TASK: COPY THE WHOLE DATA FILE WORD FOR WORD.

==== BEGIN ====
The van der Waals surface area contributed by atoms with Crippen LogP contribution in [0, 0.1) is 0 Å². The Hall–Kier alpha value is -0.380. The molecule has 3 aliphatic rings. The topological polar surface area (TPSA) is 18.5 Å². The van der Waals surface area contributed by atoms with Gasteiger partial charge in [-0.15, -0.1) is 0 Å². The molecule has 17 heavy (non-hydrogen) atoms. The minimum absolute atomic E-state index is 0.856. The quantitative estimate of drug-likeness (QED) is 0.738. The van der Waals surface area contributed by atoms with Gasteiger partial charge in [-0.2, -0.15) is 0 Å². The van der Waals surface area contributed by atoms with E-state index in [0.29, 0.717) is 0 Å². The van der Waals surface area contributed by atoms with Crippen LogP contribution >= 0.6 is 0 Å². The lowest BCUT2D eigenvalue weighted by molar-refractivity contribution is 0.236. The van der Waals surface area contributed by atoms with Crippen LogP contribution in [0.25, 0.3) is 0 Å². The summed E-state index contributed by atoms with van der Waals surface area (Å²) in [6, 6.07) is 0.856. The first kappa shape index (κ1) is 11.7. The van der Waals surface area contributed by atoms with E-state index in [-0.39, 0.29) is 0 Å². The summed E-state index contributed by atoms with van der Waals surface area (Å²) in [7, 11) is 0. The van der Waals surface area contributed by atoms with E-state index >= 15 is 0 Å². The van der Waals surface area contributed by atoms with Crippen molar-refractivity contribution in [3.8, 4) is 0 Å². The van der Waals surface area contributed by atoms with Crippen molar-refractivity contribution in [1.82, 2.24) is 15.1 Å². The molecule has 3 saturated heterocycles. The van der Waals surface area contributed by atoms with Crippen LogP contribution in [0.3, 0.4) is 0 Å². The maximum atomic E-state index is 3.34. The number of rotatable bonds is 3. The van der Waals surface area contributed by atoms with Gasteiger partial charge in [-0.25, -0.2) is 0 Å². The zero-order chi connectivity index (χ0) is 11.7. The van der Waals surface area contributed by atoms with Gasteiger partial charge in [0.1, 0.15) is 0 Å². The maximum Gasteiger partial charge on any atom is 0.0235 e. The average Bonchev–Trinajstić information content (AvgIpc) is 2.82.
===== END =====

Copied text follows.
The van der Waals surface area contributed by atoms with Crippen LogP contribution in [0, 0.1) is 0 Å². The Hall–Kier alpha value is -0.380. The molecule has 3 aliphatic rings. The topological polar surface area (TPSA) is 18.5 Å². The van der Waals surface area contributed by atoms with Gasteiger partial charge in [-0.15, -0.1) is 0 Å². The molecule has 17 heavy (non-hydrogen) atoms. The minimum absolute atomic E-state index is 0.856. The quantitative estimate of drug-likeness (QED) is 0.738. The van der Waals surface area contributed by atoms with Gasteiger partial charge in [-0.2, -0.15) is 0 Å². The van der Waals surface area contributed by atoms with E-state index in [0.29, 0.717) is 0 Å². The van der Waals surface area contributed by atoms with Crippen LogP contribution >= 0.6 is 0 Å². The lowest BCUT2D eigenvalue weighted by molar-refractivity contribution is 0.236. The van der Waals surface area contributed by atoms with Crippen LogP contribution in [0.25, 0.3) is 0 Å². The summed E-state index contributed by atoms with van der Waals surface area (Å²) in [6, 6.07) is 0.856. The first kappa shape index (κ1) is 11.7. The van der Waals surface area contributed by atoms with E-state index in [-0.39, 0.29) is 0 Å². The summed E-state index contributed by atoms with van der Waals surface area (Å²) in [7, 11) is 0. The van der Waals surface area contributed by atoms with E-state index >= 15 is 0 Å². The van der Waals surface area contributed by atoms with Crippen molar-refractivity contribution in [3.8, 4) is 0 Å². The van der Waals surface area contributed by atoms with Crippen molar-refractivity contribution in [1.82, 2.24) is 15.1 Å². The molecule has 3 saturated heterocycles. The van der Waals surface area contributed by atoms with Crippen LogP contribution in [0.3, 0.4) is 0 Å². The maximum atomic E-state index is 3.34. The number of rotatable bonds is 3. The van der Waals surface area contributed by atoms with Gasteiger partial charge in [-0.25, -0.2) is 0 Å². The zero-order chi connectivity index (χ0) is 11.7. The van der Waals surface area contributed by atoms with Gasteiger partial charge in [0.1, 0.15) is 0 Å². The maximum Gasteiger partial charge on any atom is 0.0235 e. The average Bonchev–Trinajstić information content (AvgIpc) is 2.82.